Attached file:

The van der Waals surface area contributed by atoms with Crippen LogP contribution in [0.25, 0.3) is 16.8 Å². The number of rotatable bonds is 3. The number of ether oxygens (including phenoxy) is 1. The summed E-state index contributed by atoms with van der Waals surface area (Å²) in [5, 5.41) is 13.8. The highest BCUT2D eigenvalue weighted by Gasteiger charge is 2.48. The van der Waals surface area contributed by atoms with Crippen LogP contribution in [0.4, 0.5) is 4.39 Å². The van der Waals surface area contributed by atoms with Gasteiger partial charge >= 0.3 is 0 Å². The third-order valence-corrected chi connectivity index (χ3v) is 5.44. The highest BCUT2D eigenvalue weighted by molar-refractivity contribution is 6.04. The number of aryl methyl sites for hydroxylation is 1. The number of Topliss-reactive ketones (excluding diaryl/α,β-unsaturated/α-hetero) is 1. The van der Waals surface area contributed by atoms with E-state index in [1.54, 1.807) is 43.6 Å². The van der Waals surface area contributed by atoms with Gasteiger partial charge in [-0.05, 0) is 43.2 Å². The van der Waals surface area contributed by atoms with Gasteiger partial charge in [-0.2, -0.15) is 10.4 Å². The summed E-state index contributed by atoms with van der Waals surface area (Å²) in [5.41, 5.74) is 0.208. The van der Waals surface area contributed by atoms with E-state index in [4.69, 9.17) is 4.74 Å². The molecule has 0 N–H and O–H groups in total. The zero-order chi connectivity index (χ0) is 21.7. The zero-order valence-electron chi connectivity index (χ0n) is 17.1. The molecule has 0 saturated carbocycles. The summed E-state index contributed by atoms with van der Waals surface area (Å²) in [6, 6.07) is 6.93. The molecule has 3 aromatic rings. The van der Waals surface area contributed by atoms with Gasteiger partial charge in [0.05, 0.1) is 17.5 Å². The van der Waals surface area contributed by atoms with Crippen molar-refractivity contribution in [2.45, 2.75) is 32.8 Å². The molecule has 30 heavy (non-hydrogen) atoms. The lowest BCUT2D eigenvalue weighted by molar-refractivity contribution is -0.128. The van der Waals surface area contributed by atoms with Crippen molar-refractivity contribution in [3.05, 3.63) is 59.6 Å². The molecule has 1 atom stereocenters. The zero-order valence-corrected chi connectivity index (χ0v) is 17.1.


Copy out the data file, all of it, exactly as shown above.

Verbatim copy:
The van der Waals surface area contributed by atoms with Crippen LogP contribution in [0.25, 0.3) is 16.8 Å². The number of rotatable bonds is 3. The number of ether oxygens (including phenoxy) is 1. The summed E-state index contributed by atoms with van der Waals surface area (Å²) in [5, 5.41) is 13.8. The highest BCUT2D eigenvalue weighted by Gasteiger charge is 2.48. The van der Waals surface area contributed by atoms with Crippen LogP contribution in [0.4, 0.5) is 4.39 Å². The van der Waals surface area contributed by atoms with Gasteiger partial charge >= 0.3 is 0 Å². The third-order valence-corrected chi connectivity index (χ3v) is 5.44. The highest BCUT2D eigenvalue weighted by molar-refractivity contribution is 6.04. The number of aryl methyl sites for hydroxylation is 1. The number of Topliss-reactive ketones (excluding diaryl/α,β-unsaturated/α-hetero) is 1. The van der Waals surface area contributed by atoms with E-state index in [1.54, 1.807) is 43.6 Å². The van der Waals surface area contributed by atoms with Gasteiger partial charge in [-0.05, 0) is 43.2 Å². The van der Waals surface area contributed by atoms with Gasteiger partial charge in [-0.2, -0.15) is 10.4 Å². The summed E-state index contributed by atoms with van der Waals surface area (Å²) in [5.41, 5.74) is 0.208. The van der Waals surface area contributed by atoms with E-state index in [4.69, 9.17) is 4.74 Å². The molecule has 0 N–H and O–H groups in total. The zero-order chi connectivity index (χ0) is 21.7. The zero-order valence-electron chi connectivity index (χ0n) is 17.1. The molecule has 0 saturated carbocycles. The summed E-state index contributed by atoms with van der Waals surface area (Å²) in [6, 6.07) is 6.93. The molecule has 3 aromatic rings. The van der Waals surface area contributed by atoms with Gasteiger partial charge in [0.05, 0.1) is 17.5 Å². The van der Waals surface area contributed by atoms with Crippen molar-refractivity contribution in [2.45, 2.75) is 32.8 Å². The molecule has 30 heavy (non-hydrogen) atoms. The lowest BCUT2D eigenvalue weighted by molar-refractivity contribution is -0.128. The van der Waals surface area contributed by atoms with Crippen molar-refractivity contribution in [3.05, 3.63) is 59.6 Å². The molecule has 1 atom stereocenters. The zero-order valence-corrected chi connectivity index (χ0v) is 17.1.